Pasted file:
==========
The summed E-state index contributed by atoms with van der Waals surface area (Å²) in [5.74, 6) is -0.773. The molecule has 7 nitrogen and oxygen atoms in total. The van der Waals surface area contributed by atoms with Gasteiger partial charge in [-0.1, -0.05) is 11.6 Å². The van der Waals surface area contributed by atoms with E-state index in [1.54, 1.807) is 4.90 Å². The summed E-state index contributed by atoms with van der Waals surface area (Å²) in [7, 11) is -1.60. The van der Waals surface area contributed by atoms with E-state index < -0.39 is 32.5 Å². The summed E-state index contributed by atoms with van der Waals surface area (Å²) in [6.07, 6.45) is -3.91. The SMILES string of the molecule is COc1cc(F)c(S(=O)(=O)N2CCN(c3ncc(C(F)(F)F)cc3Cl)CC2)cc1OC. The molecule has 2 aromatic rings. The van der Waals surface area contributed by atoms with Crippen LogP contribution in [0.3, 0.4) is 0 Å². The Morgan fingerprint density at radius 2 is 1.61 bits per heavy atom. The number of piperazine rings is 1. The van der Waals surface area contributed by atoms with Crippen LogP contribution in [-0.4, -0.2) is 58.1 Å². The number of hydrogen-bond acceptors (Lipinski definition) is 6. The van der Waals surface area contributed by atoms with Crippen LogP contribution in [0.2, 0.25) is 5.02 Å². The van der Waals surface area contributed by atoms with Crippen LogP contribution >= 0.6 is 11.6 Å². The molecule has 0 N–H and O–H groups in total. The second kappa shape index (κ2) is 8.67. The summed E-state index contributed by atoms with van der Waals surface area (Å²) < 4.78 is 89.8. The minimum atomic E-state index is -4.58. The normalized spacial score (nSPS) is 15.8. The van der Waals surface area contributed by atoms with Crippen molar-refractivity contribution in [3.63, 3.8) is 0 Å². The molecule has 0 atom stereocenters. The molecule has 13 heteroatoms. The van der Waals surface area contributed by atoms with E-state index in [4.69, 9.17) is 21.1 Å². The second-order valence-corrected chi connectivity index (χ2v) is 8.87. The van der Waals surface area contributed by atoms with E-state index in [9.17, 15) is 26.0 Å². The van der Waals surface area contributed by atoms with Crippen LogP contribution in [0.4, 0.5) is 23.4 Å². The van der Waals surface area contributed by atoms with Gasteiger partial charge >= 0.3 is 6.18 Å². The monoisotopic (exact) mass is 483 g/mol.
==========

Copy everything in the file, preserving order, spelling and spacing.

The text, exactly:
The summed E-state index contributed by atoms with van der Waals surface area (Å²) in [5.74, 6) is -0.773. The molecule has 7 nitrogen and oxygen atoms in total. The van der Waals surface area contributed by atoms with Gasteiger partial charge in [-0.1, -0.05) is 11.6 Å². The van der Waals surface area contributed by atoms with E-state index in [1.54, 1.807) is 4.90 Å². The summed E-state index contributed by atoms with van der Waals surface area (Å²) in [7, 11) is -1.60. The van der Waals surface area contributed by atoms with E-state index < -0.39 is 32.5 Å². The summed E-state index contributed by atoms with van der Waals surface area (Å²) in [6.07, 6.45) is -3.91. The SMILES string of the molecule is COc1cc(F)c(S(=O)(=O)N2CCN(c3ncc(C(F)(F)F)cc3Cl)CC2)cc1OC. The molecule has 2 aromatic rings. The van der Waals surface area contributed by atoms with Crippen LogP contribution in [0.3, 0.4) is 0 Å². The Morgan fingerprint density at radius 2 is 1.61 bits per heavy atom. The number of piperazine rings is 1. The van der Waals surface area contributed by atoms with Crippen LogP contribution in [-0.4, -0.2) is 58.1 Å². The number of hydrogen-bond acceptors (Lipinski definition) is 6. The van der Waals surface area contributed by atoms with Crippen LogP contribution in [0.2, 0.25) is 5.02 Å². The van der Waals surface area contributed by atoms with Crippen LogP contribution >= 0.6 is 11.6 Å². The molecule has 0 N–H and O–H groups in total. The second kappa shape index (κ2) is 8.67. The summed E-state index contributed by atoms with van der Waals surface area (Å²) < 4.78 is 89.8. The minimum atomic E-state index is -4.58. The normalized spacial score (nSPS) is 15.8. The van der Waals surface area contributed by atoms with Crippen molar-refractivity contribution in [3.63, 3.8) is 0 Å². The molecule has 0 atom stereocenters. The molecule has 13 heteroatoms. The van der Waals surface area contributed by atoms with E-state index in [4.69, 9.17) is 21.1 Å². The second-order valence-corrected chi connectivity index (χ2v) is 8.87. The van der Waals surface area contributed by atoms with E-state index in [9.17, 15) is 26.0 Å². The van der Waals surface area contributed by atoms with Crippen LogP contribution in [0.4, 0.5) is 23.4 Å². The van der Waals surface area contributed by atoms with Gasteiger partial charge >= 0.3 is 6.18 Å². The monoisotopic (exact) mass is 483 g/mol.